Due to chronic diseases, medications, increased consumption of processed foods, and the decreased amount of magnesium in food crop, the vast majority of people are at risk of magnesium deficiency. A person with magnesium deficiency has an increased risk of cardiovascular disease and other health complications that can cost a fortune. While magnesium supplementation may be the immediate response, one must understand that many natural foods contain high amounts of magnesium, and these foods boost magnesium levels in the body.
What Is Magnesium?
This essential mineral and electrolyte plays a role in many bodily processes. Failing to satisfy the recommended daily intake of magnesium can affect energy production, DNA replication, muscle function, bone and teeth structure, and RNA and protein synthesis.
Magnesium deficiency is difficult to diagnose because the symptoms can mimic similar symptoms of other conditions. From depression and digestive troubles to irregular sleep patterns and brain fog, magnesium deficiency is not something that should be ignored. How do you test for it, though?
Testing For Magnesium Deficiency:
Tests for magnesium levels are often inaccurate. Blood tests for magnesium don’t account for the magnesium that is stored in bones and soft tissues. This is why it is best to test intracellular magnesium levels, not serum magnesium. The RBC test is an accurate test that measures the magnesium content within red blood cells, giving you an estimated count of magnesium in soft tissues and bones.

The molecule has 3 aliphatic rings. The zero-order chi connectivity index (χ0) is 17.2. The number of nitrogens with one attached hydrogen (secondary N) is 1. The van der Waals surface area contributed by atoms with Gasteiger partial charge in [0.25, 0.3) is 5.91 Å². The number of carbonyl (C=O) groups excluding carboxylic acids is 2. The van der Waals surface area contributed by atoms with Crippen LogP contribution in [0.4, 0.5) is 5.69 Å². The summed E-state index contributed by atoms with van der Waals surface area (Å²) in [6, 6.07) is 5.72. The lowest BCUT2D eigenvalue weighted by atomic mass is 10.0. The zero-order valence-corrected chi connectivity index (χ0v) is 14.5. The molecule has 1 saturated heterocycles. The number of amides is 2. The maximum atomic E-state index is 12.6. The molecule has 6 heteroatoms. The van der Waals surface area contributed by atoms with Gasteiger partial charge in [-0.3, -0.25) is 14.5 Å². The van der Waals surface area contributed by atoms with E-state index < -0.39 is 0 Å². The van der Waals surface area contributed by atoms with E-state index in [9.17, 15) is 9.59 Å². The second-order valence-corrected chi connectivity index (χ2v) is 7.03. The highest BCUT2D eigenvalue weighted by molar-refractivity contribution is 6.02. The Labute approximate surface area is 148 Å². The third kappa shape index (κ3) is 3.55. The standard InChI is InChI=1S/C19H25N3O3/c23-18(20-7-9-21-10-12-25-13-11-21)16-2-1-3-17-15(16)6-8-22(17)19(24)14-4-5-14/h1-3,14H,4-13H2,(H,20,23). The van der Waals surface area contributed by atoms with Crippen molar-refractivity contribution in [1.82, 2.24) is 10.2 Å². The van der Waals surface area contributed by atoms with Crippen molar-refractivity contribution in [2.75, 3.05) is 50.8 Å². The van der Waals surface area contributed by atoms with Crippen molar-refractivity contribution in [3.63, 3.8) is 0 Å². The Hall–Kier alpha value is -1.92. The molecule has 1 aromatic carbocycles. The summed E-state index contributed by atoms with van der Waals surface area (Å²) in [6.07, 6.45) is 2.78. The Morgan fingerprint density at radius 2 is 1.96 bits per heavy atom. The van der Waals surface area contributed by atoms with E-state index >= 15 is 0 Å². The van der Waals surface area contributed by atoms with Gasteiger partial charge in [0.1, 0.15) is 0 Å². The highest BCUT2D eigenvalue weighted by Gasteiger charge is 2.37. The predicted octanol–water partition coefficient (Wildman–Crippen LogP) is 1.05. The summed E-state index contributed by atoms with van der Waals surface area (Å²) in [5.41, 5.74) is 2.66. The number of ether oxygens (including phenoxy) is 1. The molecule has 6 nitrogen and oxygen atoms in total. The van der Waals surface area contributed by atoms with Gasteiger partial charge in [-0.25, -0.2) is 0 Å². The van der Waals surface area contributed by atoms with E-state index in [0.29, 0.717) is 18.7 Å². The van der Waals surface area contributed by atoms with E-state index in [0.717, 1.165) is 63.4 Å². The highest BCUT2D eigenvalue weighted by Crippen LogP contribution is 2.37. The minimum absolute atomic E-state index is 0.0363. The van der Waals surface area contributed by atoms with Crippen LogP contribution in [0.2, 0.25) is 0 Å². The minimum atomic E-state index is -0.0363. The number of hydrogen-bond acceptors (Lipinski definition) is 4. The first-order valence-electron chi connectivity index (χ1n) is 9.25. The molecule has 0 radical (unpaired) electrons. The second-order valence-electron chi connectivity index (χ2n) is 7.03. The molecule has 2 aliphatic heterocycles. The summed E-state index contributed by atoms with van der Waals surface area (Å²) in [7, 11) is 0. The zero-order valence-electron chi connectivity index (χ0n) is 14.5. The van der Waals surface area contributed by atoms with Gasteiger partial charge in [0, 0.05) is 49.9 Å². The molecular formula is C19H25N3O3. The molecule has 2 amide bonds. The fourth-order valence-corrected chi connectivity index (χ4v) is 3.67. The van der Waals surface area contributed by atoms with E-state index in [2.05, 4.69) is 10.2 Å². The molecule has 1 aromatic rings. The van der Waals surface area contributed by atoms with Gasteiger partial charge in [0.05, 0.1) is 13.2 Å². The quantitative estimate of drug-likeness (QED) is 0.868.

Optimal Magnesium Range:
A functional and normal level of magnesium for the average person is above 6.0mg/dl. If you come in below this number, consider supplementation or consuming magnesium-rich foods, which you can view by clicking here. While checking magnesium levels, you may also want to test vitamin D levels, given that vitamin D and magnesium depend on each other for maximum absorption and function.
5 Signs Of Magnesium Deficiency
Muscle Cramps & Spasms:
Magnesium works to support muscle function, and being deficient in magnesium can prevent muscles from properly contracting and relaxing. In fact, insufficient magnesium levels will often result in muscle cramps or spasms, especially in the feet and lower legs.
As you begin to digest your food, it is mixed with saliva and stomach acid to form bolus, which is a semi-solid lump of food that moves through the digestive tract. In order for the bolus to move efficiently, it requires water. This is where magnesium matters. Magnesium works to draw water into the bowels to stimulate peristalsis, the process that keeps everything moving through the digestive tract. The bolus of food cannot move easily if magnesium levels are low, and this can result in bowel irregularity or constipation.
Anxiety And Stress:
Magnesium plays a role in the production of neurotransmitters, which are chemicals in the brain that help nerves communicate with each other. Neurotransmitters help to regulate behaviors, including sleep patterns, mood, and more. Low magnesium levels can induce feelings of irritability, stress, and anxiety. A person with magnesium deficiency can also experience depression or confusion.
As we previously mentioned, magnesium is necessary neurotransmitter production, so that one can regulate mood, sleep, and behavior. Gamma-aminobutyric acid (GABA) is a neurotransmitter that is dependent on magnesium for production. It works to calm nerve activity and assist with total body relaxation. A GABA deficiency can make it difficult to fall asleep, let alone sleep through the night. Magnesium prepares the body and mind for sleep by promoting GABA production.
Magnesium deficiency can result in many cognitive problems, including brain fog, memory problems, and one’s ability to concentrate. Magnesium works to help the mitochondria function optimally. Dig deep into your science class archives and remember that mitochondria are central structures within the cells in the body, and their job is to produce energy. Insufficient magnesium levels make it difficult for mitochondria in brain cells to produce energy, which makes it difficult to operate regular cognitive processes.